The End Nears

Tick, tick, tick. (Image credit: Shutterstock)

A hypothetical timepiece called the Doomsday Clock measures our nearness to Armageddon — by nuclear weapons, climate change and other global threats.  [Read more about the prediction.]

Extreme Effects

Fragment of glassy black material extracted from the cranial cavity of a victim of the volcanic eruption at Herculaneum in the year 79.  (Image credit: The New England Journal of Medicine 2019 )

A man who died in Herculaneum during the historic Vesuvius eruption was found with an exploded skull and glass-like brain tissue.  [Read more about the discovery.]

Oldest Impact Site

Researchers drew the estimated shape of the vanished Yarrabubba impact crater over this Google Earth image of Western Australia. The structure may be part of the oldest known impact crater on Earth. (Image credit: Google Earth/ The Conversation)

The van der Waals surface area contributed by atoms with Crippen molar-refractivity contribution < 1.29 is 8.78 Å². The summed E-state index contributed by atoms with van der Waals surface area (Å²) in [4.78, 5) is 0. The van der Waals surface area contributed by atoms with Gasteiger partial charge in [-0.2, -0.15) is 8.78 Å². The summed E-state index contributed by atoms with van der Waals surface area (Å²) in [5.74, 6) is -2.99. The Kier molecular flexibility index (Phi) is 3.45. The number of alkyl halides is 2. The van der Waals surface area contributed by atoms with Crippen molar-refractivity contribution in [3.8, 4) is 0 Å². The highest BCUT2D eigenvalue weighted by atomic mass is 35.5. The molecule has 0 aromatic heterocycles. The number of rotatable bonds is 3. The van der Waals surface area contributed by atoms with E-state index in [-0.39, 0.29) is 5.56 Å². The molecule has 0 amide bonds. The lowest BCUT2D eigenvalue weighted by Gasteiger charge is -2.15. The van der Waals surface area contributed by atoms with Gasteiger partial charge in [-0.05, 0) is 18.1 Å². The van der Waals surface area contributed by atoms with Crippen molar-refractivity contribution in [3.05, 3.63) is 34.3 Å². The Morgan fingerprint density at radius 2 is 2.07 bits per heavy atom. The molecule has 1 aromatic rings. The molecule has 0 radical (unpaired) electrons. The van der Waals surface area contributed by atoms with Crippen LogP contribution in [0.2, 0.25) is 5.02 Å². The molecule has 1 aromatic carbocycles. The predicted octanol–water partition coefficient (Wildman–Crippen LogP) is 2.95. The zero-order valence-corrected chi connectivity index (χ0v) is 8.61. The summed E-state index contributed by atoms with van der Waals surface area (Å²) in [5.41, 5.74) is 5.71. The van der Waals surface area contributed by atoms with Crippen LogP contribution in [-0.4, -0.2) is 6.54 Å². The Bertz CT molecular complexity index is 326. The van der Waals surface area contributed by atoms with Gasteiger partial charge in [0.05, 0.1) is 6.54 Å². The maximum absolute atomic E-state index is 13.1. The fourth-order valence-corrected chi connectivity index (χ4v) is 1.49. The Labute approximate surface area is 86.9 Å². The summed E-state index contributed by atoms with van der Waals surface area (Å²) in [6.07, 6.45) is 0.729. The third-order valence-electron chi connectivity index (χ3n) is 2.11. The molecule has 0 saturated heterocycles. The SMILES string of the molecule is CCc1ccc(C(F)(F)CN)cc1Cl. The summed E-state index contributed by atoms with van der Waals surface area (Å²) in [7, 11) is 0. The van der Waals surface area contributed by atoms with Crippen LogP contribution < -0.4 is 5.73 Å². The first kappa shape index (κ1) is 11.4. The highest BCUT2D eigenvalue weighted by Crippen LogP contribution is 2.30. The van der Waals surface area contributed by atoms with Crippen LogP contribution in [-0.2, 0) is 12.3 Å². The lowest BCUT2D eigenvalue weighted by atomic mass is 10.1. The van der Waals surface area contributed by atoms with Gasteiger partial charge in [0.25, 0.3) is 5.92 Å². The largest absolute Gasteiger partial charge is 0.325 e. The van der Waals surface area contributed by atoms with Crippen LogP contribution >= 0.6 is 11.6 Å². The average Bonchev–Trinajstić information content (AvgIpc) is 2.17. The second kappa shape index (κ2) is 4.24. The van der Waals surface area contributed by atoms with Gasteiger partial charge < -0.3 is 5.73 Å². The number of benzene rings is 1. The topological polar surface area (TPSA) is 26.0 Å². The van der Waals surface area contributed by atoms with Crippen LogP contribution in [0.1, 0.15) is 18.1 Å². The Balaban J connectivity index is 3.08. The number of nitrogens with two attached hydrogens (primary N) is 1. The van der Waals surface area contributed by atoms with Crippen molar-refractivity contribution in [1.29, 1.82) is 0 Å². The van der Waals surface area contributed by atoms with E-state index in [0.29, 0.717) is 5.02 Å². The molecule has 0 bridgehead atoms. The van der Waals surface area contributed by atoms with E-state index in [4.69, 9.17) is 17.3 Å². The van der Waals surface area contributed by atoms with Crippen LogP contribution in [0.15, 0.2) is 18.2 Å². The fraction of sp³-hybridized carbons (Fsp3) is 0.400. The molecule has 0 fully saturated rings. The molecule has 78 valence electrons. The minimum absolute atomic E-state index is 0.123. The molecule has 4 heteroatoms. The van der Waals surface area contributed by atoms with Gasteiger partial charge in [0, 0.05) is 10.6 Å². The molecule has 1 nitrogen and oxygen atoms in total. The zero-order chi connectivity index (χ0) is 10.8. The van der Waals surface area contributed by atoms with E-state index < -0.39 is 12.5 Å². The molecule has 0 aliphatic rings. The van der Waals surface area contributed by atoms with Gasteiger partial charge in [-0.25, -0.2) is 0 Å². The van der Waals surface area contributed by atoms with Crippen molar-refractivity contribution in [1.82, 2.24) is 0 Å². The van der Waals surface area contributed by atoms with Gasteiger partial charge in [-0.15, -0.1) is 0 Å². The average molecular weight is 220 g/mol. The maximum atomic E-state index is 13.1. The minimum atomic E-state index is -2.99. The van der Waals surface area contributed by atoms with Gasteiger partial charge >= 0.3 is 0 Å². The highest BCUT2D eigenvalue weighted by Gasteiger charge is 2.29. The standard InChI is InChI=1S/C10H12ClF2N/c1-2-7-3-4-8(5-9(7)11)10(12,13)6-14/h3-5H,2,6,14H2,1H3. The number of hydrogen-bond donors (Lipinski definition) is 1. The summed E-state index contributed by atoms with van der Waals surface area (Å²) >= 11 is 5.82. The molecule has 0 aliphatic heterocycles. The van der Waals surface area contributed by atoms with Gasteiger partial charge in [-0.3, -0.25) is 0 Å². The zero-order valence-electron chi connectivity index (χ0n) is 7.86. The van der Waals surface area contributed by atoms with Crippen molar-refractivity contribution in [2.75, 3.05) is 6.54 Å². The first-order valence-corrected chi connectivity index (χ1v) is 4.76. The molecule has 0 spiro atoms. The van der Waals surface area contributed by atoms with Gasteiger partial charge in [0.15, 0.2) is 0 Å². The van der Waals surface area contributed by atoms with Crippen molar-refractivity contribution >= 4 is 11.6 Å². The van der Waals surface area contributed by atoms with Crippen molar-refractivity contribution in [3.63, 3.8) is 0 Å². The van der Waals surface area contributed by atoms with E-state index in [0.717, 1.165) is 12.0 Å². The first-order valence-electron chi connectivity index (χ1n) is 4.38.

The ancient impact site is more than 2.2 billion years old — some 200 million years older than any other site like it on Earth. [Read more about the meteor.]

Thawing-out Dangers

(Image credit: Shutterstock)

A new technique for studying ancient microbes in glaciers has led to the discovery of previously unknown viruses. [Read more about germs.]

Evolution Evolves

(Image credit: Shutterstock)

Scientists have discovered a form of natural selection that doesn’t rely on DNA. [Read more about the find.]

The Origins of Life?

High-energy particle collisions, neutrinos.

(Image credit: Shutterstock)

Scientists are searching for a ghostly neutrino particle that acts as its own antiparticle. If they find it, the discovery could resolve a cosmic conundrum: Why does matter exist at all? [Read more about the particle.]

Kissin’ Cousins?

A cassowary glares at the camera.

In some birds, like this cassowary, the resemblance to extinct theropod dinosaurs is easy to see. (Image credit: Shutterstock)

Modern birds can trace their origins to theropods, a branch of mostly meat-eaters on the dinosaur family tree. [Read more about the connection.]